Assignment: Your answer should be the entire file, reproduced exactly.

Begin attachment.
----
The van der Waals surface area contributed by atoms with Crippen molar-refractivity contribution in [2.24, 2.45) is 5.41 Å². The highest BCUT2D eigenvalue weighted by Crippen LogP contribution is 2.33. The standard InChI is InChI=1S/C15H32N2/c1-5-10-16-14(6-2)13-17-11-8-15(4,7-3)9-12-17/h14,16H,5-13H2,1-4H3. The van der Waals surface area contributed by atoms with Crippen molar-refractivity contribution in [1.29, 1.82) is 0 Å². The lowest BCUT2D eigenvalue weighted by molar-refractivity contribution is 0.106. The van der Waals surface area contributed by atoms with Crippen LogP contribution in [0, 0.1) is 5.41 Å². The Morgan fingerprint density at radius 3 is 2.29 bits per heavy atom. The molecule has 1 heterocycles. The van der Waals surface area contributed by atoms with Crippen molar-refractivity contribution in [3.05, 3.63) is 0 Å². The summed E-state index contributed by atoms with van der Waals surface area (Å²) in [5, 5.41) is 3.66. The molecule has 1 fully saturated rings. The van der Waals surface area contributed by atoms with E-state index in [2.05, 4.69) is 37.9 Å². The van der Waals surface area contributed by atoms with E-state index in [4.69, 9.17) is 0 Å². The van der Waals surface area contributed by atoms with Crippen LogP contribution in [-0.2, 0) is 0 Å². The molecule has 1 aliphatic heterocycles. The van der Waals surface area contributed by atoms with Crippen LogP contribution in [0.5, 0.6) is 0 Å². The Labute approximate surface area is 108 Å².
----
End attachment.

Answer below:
The van der Waals surface area contributed by atoms with Crippen molar-refractivity contribution in [2.24, 2.45) is 5.41 Å². The highest BCUT2D eigenvalue weighted by Crippen LogP contribution is 2.33. The standard InChI is InChI=1S/C15H32N2/c1-5-10-16-14(6-2)13-17-11-8-15(4,7-3)9-12-17/h14,16H,5-13H2,1-4H3. The van der Waals surface area contributed by atoms with Crippen molar-refractivity contribution in [1.29, 1.82) is 0 Å². The lowest BCUT2D eigenvalue weighted by molar-refractivity contribution is 0.106. The van der Waals surface area contributed by atoms with Crippen LogP contribution in [0, 0.1) is 5.41 Å². The Morgan fingerprint density at radius 3 is 2.29 bits per heavy atom. The molecule has 1 heterocycles. The van der Waals surface area contributed by atoms with Crippen molar-refractivity contribution in [3.05, 3.63) is 0 Å². The summed E-state index contributed by atoms with van der Waals surface area (Å²) in [5, 5.41) is 3.66. The molecule has 1 fully saturated rings. The van der Waals surface area contributed by atoms with E-state index in [2.05, 4.69) is 37.9 Å². The van der Waals surface area contributed by atoms with E-state index in [4.69, 9.17) is 0 Å². The van der Waals surface area contributed by atoms with Crippen LogP contribution in [-0.2, 0) is 0 Å². The molecule has 1 aliphatic heterocycles. The van der Waals surface area contributed by atoms with Crippen LogP contribution in [0.5, 0.6) is 0 Å². The Labute approximate surface area is 108 Å².